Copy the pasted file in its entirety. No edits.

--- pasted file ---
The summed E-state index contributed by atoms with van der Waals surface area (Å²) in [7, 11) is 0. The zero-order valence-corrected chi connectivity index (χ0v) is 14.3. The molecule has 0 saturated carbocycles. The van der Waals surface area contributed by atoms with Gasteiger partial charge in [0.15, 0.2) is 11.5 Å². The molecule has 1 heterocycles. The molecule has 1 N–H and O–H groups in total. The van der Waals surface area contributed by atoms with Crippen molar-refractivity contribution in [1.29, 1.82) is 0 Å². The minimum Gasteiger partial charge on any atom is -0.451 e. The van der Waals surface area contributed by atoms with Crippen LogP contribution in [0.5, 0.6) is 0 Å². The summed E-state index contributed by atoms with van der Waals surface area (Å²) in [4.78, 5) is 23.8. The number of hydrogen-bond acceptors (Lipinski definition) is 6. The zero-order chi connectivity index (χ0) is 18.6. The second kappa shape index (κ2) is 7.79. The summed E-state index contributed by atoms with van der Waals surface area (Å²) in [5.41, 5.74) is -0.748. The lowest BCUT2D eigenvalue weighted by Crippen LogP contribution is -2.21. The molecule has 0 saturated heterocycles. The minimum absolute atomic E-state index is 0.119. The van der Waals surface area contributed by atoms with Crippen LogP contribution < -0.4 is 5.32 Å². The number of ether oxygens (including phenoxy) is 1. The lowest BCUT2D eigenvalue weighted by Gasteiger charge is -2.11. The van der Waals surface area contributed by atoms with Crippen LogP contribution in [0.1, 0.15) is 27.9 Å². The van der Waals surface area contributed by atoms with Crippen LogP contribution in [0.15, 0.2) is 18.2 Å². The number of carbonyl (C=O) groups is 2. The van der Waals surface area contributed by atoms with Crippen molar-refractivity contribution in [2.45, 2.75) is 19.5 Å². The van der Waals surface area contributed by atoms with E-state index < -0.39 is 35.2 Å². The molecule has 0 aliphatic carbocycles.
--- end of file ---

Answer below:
The summed E-state index contributed by atoms with van der Waals surface area (Å²) in [7, 11) is 0. The zero-order valence-corrected chi connectivity index (χ0v) is 14.3. The molecule has 0 saturated carbocycles. The van der Waals surface area contributed by atoms with Gasteiger partial charge in [0.15, 0.2) is 11.5 Å². The molecule has 1 heterocycles. The molecule has 1 N–H and O–H groups in total. The van der Waals surface area contributed by atoms with Crippen molar-refractivity contribution in [1.29, 1.82) is 0 Å². The minimum Gasteiger partial charge on any atom is -0.451 e. The van der Waals surface area contributed by atoms with Crippen LogP contribution in [0.5, 0.6) is 0 Å². The summed E-state index contributed by atoms with van der Waals surface area (Å²) in [4.78, 5) is 23.8. The number of hydrogen-bond acceptors (Lipinski definition) is 6. The zero-order chi connectivity index (χ0) is 18.6. The second kappa shape index (κ2) is 7.79. The summed E-state index contributed by atoms with van der Waals surface area (Å²) in [5.41, 5.74) is -0.748. The lowest BCUT2D eigenvalue weighted by Crippen LogP contribution is -2.21. The molecule has 0 saturated heterocycles. The minimum absolute atomic E-state index is 0.119. The van der Waals surface area contributed by atoms with Crippen LogP contribution < -0.4 is 5.32 Å². The number of ether oxygens (including phenoxy) is 1. The lowest BCUT2D eigenvalue weighted by Gasteiger charge is -2.11. The van der Waals surface area contributed by atoms with Crippen LogP contribution in [0.1, 0.15) is 27.9 Å². The van der Waals surface area contributed by atoms with Crippen LogP contribution in [0.15, 0.2) is 18.2 Å². The number of carbonyl (C=O) groups is 2. The van der Waals surface area contributed by atoms with Crippen molar-refractivity contribution in [2.45, 2.75) is 19.5 Å². The van der Waals surface area contributed by atoms with E-state index < -0.39 is 35.2 Å². The molecule has 0 aliphatic carbocycles.